The working poet is required to remain on duty, ready for the moment when they are inspired or moved to write. In the case of Yomi Sode, this role is more proactive, requiring the poet to actively sift the airwaves and social media in search of those who wish to ignore, belittle or simply redact the spoken and written experience of black lives. This is a draining but necessary responsibility, and one which Yomi Sode takes seriously in his collection Manorism in which he rails against the slave trade, white privilege, the scandal of Grenfell and Police brutality.
If the title Ephemeron conjures insignificant transience, that would be a misreading. Fiona Benson’s most recent collection examines the fragile, the momentary, the nearly unseen, all of which merit observation, understanding, and a permanent record.
Divided into four parts with seemingly disparate subject-matter, ‘Insect Love Songs’, ‘Boarding-School Tales’, ‘Translations from the Pasiphaë’ and ‘Daughter Mother’, the poet uncovers interconnections between them. The subtlety of that structuring and sequencing feat is remarkable.
Dundee Rep TheatreUntil 31st Dec 2022 It is impossible to look at some fairy tales and not see them through the lens Disney has placed on them. And Cinderella is one of those fairy tales one simply can’t get away from. We see forms of it everywhere, but they always tell the same story. Thankfully, Read More
England’s Green is Zaffar Kunial’s second poetry collection. Everything about England in our cultural subconscious is intimated beautifully in these two words; the reader knows intuitively that within these pages there will be a world of exploration on that theme. Kunial’s previous collection, ‘Us’, was shortlisted for many poetry prizes, and was highly praised for its ‘ability to find meaning and symbolism in the hearth and home’. This collection undoubtedly sustains that investigation into the meaning of ‘home’.
On opening, Philip Gross’s book immediately engages with its fragmented poetry layout. ‘Nocturne: The Information’ gifts the reader stanzas which are chopped up, seemingly disjointed on the page. Structure supports content, the corrugated stanzas echoing the front cover’s Blade Runner-esque landscape of blinking lights:
London-born poet Denise Saul writes from the heart about her experience of being her mother’s carer in this tender debut collection of prose and free verse poetry.
One of the first pages provides a definition of the word ‘stroke’, which seems significant, acting as a bridge between the first two poems. Significant too in its placement in the collection – directly after the titular poem: ‘The Room Between Us’. This poem gives us an insight into Saul’s feeling finding her mother lying alone having fallen, with the lights out, behind a door at home:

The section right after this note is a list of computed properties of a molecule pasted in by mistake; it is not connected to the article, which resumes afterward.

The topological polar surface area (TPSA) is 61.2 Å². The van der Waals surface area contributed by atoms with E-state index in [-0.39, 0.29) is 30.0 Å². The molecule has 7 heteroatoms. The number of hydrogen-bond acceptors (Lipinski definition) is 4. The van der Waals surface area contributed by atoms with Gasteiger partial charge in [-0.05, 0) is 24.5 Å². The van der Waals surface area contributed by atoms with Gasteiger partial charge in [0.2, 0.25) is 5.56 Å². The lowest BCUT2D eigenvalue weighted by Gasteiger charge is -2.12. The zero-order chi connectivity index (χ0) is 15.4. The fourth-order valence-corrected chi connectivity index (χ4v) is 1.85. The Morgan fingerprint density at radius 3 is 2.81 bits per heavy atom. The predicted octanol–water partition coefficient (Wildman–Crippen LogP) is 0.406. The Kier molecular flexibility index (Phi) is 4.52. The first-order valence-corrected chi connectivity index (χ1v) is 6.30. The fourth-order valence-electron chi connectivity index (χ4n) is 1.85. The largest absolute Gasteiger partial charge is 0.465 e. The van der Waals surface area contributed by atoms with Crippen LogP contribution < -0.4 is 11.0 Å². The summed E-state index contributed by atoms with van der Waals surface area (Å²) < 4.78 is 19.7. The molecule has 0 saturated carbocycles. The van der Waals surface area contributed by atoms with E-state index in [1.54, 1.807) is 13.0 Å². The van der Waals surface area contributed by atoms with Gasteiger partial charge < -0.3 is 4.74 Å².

Mark Pajak’s debut collection, Slide, is a brutal, captivating account of how survival and death manifest in contemporary life. The hidden pains, fear and connections held so tenuously in the everyday are laid bare, spoken into plain view with striking language that cuts to the heart of the blurred lines between people and the natural world. This collection combines a variety of minimalistic forms and styles, bringing tales of loss, urbanisation, and adolescence in a series of 38 poems split across five sections.
An engaging addition to her growing portfolio of pamphlet publications, Laura Jane Lee’s flinch & air is a distinctive and deft exploration of Asian female identity. Matrilineal relationships, resilience, and political tension interweave seamlessly throughout the collection, creating interconnectedness between gender, identity, and society at large. Tenderness and violence co-exist in stunning lyricism and observations, profoundly paradoxical, prompting uncomfortable questions about what it means to assert womanhood in a politically broken world.
In the poem prefacing Some Integrity, Padraig Regan’s first full collection, ’50 ml of India Ink’, commissioned by Belfast School of Art, shows how integral art is to nature and to language. The collection addresses how forms change, and how lived experiences are transmuted revealing their true value and essence:
Opaque, & black as gravity,
the ink […]
[…] performs its tiny fractal
creep through the paper’s
iam Bell’s Man at Sea is a genre-defying delight that interrogates and reimagines the classic war novel. A domestic mystery set in Malta across the 1940s and 1960s, Man at Sea, follows the story of a former airman trying to reunite his old friend, Beth, with the son of her late wartime husband. The narrative is split between the airman, Stuart, and Beth’s stepson, with the former narrating the investigation alongside Beth during the 1960s. Beth’s Stepson acts as the second narrator, following his experience of the Siege of Malta through the 1940s. More than anything, this story is about the bonds people form through pain and fear and how complicated the love and relationships that arise from these shared experiences can be: ‘Could you not have left them a letter, huh? Just a word or two?’